Republican Congressman Paul Ryan’s Medicare voucher program “fix” crashed and burned in a special election in a very Republican district in upstate New York. (More)

To appreciate the dimensions of this electoral earthquake, Democrat Kathy Hochul’s victory occurred in a Congressional district carried in 2010 by NY Republican gubernatorial candidate Carl Paladino. The Ryan plan, supported by all but four House Republicans, and opposed by every House Democrat, is a deeply flawed effort to reign in health care costs and reduce the budget deficit. Unfortunately, his plan does that by shifting costs onto the elderly. Congress’s Joint Economic Committee analysis provides the salient detail.

With the plan fully implemented, the Republican Medicare Voucher Plan would double out of pocket costs for NY Seniors. By 2022, the voucher plan proposed by Republicans would add, on average, $6,518, annually to the individual health care costs of the elderly.

Underlying this Republican effort is the belief, shared by more than just Republican lawmakers, that, the Medicare program, as constituted, is on a clear path to insolvency. The fear is that the oncoming mad rush of the baby boomers and their illnesses will implode the Medicare program. There is probably something to that assertion. Is there a way out that doesn’t cannibalize traditional Medicare?

First, the major underlying assumption is that public policy goals are cast in stone; government priorities can’t and won’t change. Well, perhaps, but an earthquake election, like the one in upstate NY, might actually change priorities. In the electoral aftermath, it will be more unlikely for arguments in support of tax cuts for the rich compared to directing more resources to Medicare to find traction with the larger public. Personally, I’d propose going back to the Clinton-era tax code. I do remember that President Clinton bequeathed a budget surplus to President Bush.

Second, last year’s Affordable Care Act made significant changes to the Medicare program, while leaving the actual traditional program (as well as Medicare Advantage) largely intact.

Some of those changes:

  • New preventive and primary care benefits added, out of pocket costs for these services eliminated or reduced.
  • Medicare prescription doughnut hole coverage gap closed. In 2011, certain drugs discounted at 50%.
  • Extensive anti-waste, fraud, and abuse provisions to reduce plundering of the Medicare (and Medicaid) program.
  • Hospital Medicare payments reduced over the next 10 years.
  • Cuts to the Medicare Advantage program, but with payment bonuses for quality care.
  • Additional select taxes to pay for the above.
  • Payment reforms to transition away from a strict fee-for-service reimbursement methodology.
  • Establishes an Independent Payment Advisory Board.
  • Establishes a Value-Based Purchasing program. Hospitals demonstrating quality improvements will receive quality bonuses.

Thirdly, and the least appreciated, but most exciting to contemplate, significant experiments to explore improvements in the way health care is delivered. Delivering health care in the right setting, with the right provider, at the right time is crucial to wringing out costly inefficiencies. The Affordable Care Act is a cornucopia of health care delivery enhancements.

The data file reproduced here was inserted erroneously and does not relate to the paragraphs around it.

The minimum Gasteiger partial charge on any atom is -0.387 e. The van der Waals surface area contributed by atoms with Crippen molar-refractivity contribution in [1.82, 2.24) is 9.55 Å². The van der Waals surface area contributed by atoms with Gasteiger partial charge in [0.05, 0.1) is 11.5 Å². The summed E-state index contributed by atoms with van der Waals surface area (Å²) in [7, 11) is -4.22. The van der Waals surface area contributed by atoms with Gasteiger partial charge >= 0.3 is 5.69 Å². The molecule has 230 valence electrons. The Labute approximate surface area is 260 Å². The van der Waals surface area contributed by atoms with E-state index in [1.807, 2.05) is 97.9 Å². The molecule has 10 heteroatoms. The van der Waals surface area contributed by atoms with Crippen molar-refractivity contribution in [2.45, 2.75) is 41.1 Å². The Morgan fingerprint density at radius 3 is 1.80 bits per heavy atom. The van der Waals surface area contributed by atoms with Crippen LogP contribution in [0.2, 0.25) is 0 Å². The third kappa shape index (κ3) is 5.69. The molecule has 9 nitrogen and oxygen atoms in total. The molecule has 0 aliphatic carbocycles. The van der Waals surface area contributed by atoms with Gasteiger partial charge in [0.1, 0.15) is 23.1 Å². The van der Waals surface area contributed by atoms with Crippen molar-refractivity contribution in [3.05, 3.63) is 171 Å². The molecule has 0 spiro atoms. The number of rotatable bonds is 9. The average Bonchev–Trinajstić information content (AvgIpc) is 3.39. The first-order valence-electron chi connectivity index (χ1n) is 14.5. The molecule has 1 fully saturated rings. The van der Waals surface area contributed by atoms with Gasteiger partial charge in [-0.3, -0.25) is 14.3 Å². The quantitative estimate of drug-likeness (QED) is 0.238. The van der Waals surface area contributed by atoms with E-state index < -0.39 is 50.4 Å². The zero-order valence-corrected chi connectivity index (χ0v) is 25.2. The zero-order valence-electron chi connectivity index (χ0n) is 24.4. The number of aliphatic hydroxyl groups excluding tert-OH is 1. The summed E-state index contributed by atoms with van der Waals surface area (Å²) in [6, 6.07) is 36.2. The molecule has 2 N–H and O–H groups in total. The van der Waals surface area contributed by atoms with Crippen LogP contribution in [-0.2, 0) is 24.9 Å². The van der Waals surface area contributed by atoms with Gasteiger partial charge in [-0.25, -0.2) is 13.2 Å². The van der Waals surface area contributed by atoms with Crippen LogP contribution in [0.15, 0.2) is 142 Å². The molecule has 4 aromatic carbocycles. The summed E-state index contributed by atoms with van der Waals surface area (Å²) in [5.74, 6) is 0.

The Affordable Care Act:

  • Establishes a Center for Medicare and Medicaid Innovation. This center will aggregate known nation-wide health care delivery improvements and offer incentives for other health care providers to implement and improve on these best practices.
  • Recognizes that our current system is fragmented which leads to inefficiencies. The ACA, through several proposals seek to provide more coordination among providers.
  • Provides incentives and resources to build a computerized medical record.
  • Establishes patient-centered models of delivery through mechanisms like Medical Homes and Accountable Care Organizations.
  • Recognizes that Medicare hospital readmissions is a significant driver of expenses so establishes a Community Care Transition Program to ensure that patient post-discharge needs are adequately met.
  • Establishes the Community First Choice option which seeks to moves patients from a costly nursing home setting to the home.
  • Creates programs to increase the primary care workforce and provides for increase in primary care payments.

Dr. Donald Berwick, the Administrator for the Center for Medicare and Medicaid asserts that many significant improvements to health care delivery are occurring throughout the country and that policy goal should be to “scale up those efficiencies.” The example he uses is the infection that sometimes results from a Central Line Venus Catheter. He points out that several hospitals have found ways to eliminate those infections leading to thousands of dollars in savings. This can be replicated throughout the system.

Reducing hospital-based Infections and other health care improvements were never “scored” by the Congressional Budget Office accountants so it is unknown how positively these improvements will have on the bottom line, but they could be significant.

The Affordable Care Act introduces incentives, resources and tools for better care, with less expense.

We can do it.

Flawed Medicare reform proposals and distracting debates about ”death panels” and “government takeover of health care” are political falsehoods that we no longer have the luxury to contemplate. It’s time to roll up our sleeves and get about the business of applying good old fashioned American know-how to health care. And, in the process, improve Medicare.